Ella’s Father: It’s just a few months, my darling. What would you like me to bring you home from abroad? Your sisters…uh, step sisters have asked for parasols and lace. What will you have?
Cinderella: Bring me the first branch your shoulder brushes on your journey.
Ella’s Father: That’s a curious request.
Cinderella: Well, you’ll have to take it with you on your way and think of me when you look at it. And when you bring it back, it means that you’ll be with it. And that’s what I really want.
(taken from a scene in Kenneth Branagh’s adaptation of Cinderella)
Take a close look at the photo above. What do you see? The waves crashing slowly against the beach? Two children inspired by one of nature’s wonders? I see that too. But I also see something that is not visible to the naked eye.
I see my wife. Each one of my children always carries with them a part of her. A branch from her. And there are no words to describe the beauty in that. The comfort in that.
Since I started blogging over a year ago I have written more than one hundred pieces. The majority of them have been about my children. Oftentimes folks will comment on what amazing kids I have or what a great dad I am. And while I agree with the former and hope for the latter, there is more to the story than what you have been reading.
The stories I have been telling are filled with unseen branches that my children and I carry with us at all times. Branches from a woman who everyday helps shape me into the father I am, and them into the children they are. These branches don’t show up in text. But trust me, they are there.
Everyone always comments that my daughter got her eyes from her mother. And I agree. But there is more to their eyes than their blue coloring. Both my wife and my daughter are able to see beauty where others can’t. Not only do they see the beauty in others, they are able to get others to see the beauty in themselves. They give branches freely, expecting nothing in return.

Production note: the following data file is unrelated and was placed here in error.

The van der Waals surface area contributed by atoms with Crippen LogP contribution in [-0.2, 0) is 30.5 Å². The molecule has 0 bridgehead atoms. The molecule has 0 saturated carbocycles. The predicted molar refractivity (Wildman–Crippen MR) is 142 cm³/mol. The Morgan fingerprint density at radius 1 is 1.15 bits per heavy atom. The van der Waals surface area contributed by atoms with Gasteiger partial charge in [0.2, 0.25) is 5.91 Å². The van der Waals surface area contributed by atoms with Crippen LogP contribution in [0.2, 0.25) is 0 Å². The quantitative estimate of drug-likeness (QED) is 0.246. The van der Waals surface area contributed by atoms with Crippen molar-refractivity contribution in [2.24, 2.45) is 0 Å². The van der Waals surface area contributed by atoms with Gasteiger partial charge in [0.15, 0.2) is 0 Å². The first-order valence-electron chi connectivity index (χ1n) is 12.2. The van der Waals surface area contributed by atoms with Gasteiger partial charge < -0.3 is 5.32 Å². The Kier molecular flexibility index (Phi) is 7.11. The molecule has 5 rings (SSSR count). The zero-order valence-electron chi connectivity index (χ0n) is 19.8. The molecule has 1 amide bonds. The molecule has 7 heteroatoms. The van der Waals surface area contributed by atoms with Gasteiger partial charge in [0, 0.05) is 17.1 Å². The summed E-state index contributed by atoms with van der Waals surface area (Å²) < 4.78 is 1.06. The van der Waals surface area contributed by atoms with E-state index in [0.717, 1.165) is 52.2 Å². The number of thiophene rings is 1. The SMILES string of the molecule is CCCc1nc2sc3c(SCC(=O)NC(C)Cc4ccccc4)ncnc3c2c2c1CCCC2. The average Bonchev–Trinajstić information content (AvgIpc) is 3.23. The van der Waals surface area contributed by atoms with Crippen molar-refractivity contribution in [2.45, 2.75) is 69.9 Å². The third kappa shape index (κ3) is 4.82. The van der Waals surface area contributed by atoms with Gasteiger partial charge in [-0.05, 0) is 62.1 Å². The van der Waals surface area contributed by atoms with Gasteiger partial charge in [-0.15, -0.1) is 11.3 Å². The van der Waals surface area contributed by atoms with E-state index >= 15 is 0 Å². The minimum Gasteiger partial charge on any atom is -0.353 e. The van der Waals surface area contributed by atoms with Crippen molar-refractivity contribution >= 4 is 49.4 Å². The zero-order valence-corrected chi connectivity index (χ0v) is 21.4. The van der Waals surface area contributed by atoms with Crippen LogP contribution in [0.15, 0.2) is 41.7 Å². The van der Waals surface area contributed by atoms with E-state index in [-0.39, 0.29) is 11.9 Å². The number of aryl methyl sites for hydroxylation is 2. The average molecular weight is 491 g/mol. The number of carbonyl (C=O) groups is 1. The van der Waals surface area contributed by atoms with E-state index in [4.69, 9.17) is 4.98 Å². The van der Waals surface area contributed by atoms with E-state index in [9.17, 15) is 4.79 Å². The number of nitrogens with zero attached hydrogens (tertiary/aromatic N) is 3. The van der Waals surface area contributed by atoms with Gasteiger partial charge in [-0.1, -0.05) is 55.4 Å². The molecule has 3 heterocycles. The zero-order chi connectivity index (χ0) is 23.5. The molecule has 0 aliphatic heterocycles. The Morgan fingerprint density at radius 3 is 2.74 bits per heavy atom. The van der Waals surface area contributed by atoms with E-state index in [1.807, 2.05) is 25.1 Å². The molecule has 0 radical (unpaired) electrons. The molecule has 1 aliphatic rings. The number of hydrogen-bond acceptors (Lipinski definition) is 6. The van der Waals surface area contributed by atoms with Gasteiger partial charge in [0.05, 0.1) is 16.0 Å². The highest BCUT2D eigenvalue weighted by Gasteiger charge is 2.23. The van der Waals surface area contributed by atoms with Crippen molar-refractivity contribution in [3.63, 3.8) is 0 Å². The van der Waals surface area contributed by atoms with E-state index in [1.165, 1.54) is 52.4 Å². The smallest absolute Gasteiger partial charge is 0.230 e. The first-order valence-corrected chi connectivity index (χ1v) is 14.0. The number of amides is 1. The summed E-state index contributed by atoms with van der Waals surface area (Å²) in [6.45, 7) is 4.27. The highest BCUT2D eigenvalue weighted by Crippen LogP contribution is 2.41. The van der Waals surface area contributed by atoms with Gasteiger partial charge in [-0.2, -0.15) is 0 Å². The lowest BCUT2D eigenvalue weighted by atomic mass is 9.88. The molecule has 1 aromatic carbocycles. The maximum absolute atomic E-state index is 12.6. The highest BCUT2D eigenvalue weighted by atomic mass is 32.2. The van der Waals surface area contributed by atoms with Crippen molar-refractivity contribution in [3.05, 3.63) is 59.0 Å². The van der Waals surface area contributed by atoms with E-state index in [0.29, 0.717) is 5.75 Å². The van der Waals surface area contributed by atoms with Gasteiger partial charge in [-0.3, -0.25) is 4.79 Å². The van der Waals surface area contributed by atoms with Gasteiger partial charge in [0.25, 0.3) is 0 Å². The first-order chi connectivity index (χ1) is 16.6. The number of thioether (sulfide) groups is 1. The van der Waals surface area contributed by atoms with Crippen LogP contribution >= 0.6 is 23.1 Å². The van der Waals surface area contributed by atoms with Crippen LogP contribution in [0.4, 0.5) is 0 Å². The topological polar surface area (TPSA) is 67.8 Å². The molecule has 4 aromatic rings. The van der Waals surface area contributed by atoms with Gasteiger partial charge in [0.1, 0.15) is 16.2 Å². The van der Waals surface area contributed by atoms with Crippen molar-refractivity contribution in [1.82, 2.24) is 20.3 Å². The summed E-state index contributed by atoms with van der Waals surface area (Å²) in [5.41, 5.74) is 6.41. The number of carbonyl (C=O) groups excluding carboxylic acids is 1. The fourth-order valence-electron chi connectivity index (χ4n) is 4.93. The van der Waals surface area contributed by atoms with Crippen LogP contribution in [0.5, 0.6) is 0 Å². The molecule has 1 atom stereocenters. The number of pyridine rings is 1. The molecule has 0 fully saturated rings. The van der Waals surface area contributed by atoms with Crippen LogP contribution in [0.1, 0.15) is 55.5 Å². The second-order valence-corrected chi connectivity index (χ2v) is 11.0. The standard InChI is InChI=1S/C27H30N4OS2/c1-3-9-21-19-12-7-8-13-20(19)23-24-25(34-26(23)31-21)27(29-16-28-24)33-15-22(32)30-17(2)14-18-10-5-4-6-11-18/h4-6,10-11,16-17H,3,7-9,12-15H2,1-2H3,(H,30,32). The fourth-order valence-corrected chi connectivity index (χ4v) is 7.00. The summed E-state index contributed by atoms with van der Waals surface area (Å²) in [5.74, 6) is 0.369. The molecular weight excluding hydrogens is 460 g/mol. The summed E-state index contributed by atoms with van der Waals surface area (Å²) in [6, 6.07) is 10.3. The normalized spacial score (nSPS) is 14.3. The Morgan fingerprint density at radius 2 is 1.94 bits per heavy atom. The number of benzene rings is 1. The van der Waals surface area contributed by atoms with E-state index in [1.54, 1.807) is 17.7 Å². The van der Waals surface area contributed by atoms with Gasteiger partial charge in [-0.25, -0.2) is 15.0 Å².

My four-year old son is a gift that we weren’t always sure was possible. But once he arrived, there was no mistaking it. He has his mother’s taste for the silly. Exactly what his, sometimes cranky-for-no-reason-dad needs. Driving home today from the beach he began to sing at the top of lungs. In a moment of complete and utter idiocy, I told him not to sing so loud. Tears ensued and I instantly realized that I was a fool. Without missing a beat my wife started the song over, turned the volume up and was able to restart what I had so hastily cut short. Lucky for my kids her branches are stronger than mine.
I have accomplished many things in my life, but by far my greatest accomplishment was convincing my wife to marry me. She made my life complete and just when I thought I needed nothing else she gave me two wonderful children that make waking up each morning a joy and a privilege that I am not certain I deserve.
My children and I carry her branches with us wherever we go. And we have many, for we brush shoulders quite often. We may not always realize how lucky we are, but we should.
So the next time someone brushes your shoulder, don’t hesitate to give them a branch or two. They may not be as pretty as a parasol or as soft as lace. But trust me, they’re worth so much more.
Dedicated to my amazing wife who is the best mother two children could have ever wished for.